Have a great weekend!
There's a new energy in this presidential race, one that is drawing record turnouts and inspiring new groups of people to join the political process. But a story that airs tonight tonight on AC 360 shows another side of that process. There is a group of people, legal immigrants, who were so inspired by the campaign that they applied for U.S. citizenship just so they can be a part of this historic presidential election.
62 year old Julia Moreno is one of those people. She works as a nurse's assistant and lives in a tiny studio apartment in downtown Los Angeles. She studies civics and English on a cassette tape everyday in anticipation of her interview with an Immigration official. 26 year old Jesus Torres, a part time UPS employee, is also studying to become a citizen. He says he's been following this election with the fervor of a fan following their team to the Super Bowl.
Both applied for citizenship last year in hopes of becoming naturalized in time to vote in this election. But because a record 1.4 million other people also applied for citizenship, the government says some applications may not be processed for another 18 months. That's three times longer than usual. It also means their first presidential vote would not be cast until the 2012 election.
– Thelma Gutierrez, CNN Correspondent
I must admit, I am very excited today.
This will be the first full weekend I have off in a month and a half. No plane delays, no interviews, no primaries to cover.
I’m not complaining. I love my work, and compared to most people’s jobs, mine is very easy. But I forget how nice it is to actually get two days off in a row.
Can you imagine what it must be like for the candidates? They have been running nonstop, and the general election hasn’t even begun.
It was interesting last night to hear people’s reactions to Senator Clinton’s closing comments. She got high marks for what she said about wounded warriors from just about everyone we talked to, many saying that’s the side of herself she should be showing more of.
It’s the same thing people said about her getting more personal in New Hampshire – when she said she “found my voice.”
I still don’t quite understand what happened between then and now. Did she lose her voice along the way? Was it drowned out by advisers or policy debates?
Can she get it back, or is it too late?
I’d be interested in hearing your thoughts, and if you have any recommendations about what to do on a weekend, I wouldn’t mind hearing them. I’m sort of out of practice.
Happy Friday, Bloggers! We're digging out of a snow storm here in NYC. (OK, a confession. We're also making snow angels across the street in Central Park.) If you're headed to the northeast pack your patience. There are fight delays. On the campaign trail, a Dallas police officer died in a Clinton motorcade accident. While, the fallout continues from the John McCain article in the New York Times. On the crime & punishment beat, be careful! Scam artists want your tax rebate. And, are you like the rest of us in the 360 newsroom wondering who will win best picture at this weekend's Academy Awards? Who did you think will be take home the honor? We'd love to hear from you. Grab an afternoon snack and click on the links below for your afternoon buzz.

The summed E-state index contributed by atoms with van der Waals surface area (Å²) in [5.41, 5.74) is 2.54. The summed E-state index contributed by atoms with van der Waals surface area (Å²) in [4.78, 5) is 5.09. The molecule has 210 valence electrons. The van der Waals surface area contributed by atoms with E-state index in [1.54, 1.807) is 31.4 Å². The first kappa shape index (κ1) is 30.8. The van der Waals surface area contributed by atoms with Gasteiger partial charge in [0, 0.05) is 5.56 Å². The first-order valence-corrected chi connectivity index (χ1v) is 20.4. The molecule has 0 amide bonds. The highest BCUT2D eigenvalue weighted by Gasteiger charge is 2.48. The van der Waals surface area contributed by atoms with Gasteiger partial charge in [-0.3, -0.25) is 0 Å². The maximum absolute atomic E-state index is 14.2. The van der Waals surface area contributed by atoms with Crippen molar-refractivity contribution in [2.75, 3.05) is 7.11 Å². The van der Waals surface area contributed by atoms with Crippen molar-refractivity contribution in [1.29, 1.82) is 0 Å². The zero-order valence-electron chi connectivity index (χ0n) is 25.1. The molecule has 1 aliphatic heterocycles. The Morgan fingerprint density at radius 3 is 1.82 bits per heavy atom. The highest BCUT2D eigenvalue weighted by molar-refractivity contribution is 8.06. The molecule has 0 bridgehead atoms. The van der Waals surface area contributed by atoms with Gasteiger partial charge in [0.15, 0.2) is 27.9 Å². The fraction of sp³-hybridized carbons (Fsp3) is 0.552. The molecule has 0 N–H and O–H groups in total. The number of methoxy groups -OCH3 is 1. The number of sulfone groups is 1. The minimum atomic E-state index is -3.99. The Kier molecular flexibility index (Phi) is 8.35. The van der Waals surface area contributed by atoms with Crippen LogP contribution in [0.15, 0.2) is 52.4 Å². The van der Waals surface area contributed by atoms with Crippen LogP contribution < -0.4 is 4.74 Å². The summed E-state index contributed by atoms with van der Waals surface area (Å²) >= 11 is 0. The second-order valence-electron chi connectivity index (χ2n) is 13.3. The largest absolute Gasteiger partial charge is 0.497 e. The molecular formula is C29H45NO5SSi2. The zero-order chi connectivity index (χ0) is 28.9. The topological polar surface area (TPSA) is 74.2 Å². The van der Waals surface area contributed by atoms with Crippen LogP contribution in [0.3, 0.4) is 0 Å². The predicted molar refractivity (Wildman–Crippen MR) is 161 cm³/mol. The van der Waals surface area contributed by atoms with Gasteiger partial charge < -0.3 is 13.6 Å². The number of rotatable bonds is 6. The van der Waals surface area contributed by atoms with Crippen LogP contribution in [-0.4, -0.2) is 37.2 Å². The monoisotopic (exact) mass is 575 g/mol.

Keeping them Honest
Crime & Punishment
What YOU will be TALKING about TONIGHT
Can you develop caffeine immunity? up at 4 (austin time). 6 and 7am liveshots.
At 7 I finished and tossed back to anchor John Roberts-except I called him Anderson.
Seen one anchor seen'em all.
Tonight I'll even the score and call Anderson...John.
Still in austin (71 Degrees on the street corner. smiley face)
Dissecting goat entrails from the debate. They both had their moments, no?
-HRC on Obama's "plagiarizing " / "borrowing" / "using" some rhetoric from his buddy-Gov. Deval Patrick, and I quote: "it's change you can Xerox." She was booed.
-mentions an Obama surrogate (Texas lawmaker) was on the tube and couldn't name a single Obama legislative accomplishment (true)... The guy was sitting in the second row and is quite popular in Texas. She gets hissed..
-She backed off after that…passed up an opportunity to hit him on experience…now compare and contrast only policy.
-He totally blew one of the final questions about a time in your life that tested you…gave this long rambling non-answer with his life story. hello? introspection please
-On the question he punted, she knocked it out of the park. (My sports knowledge is weak, but I KNOW those are mixed metaphors.) Moving down the court, she gave an affecting answer about a ceremony she went to involving a lot of wounded vets from Iraq and said, basically, No hit I've taken compares to the challenges so many Americans face...
-And at the end, "...no matter what happens in this contest–and I am honored, I am honored to be here with Barack Obama. I am absolutely honored." Incredibly gracious. She then reached out and shook his hand. A standing O. (Comentary-ing today says that last part sounded like the beginnings of a concession speech. Bet the farm that’s not what she was thinking).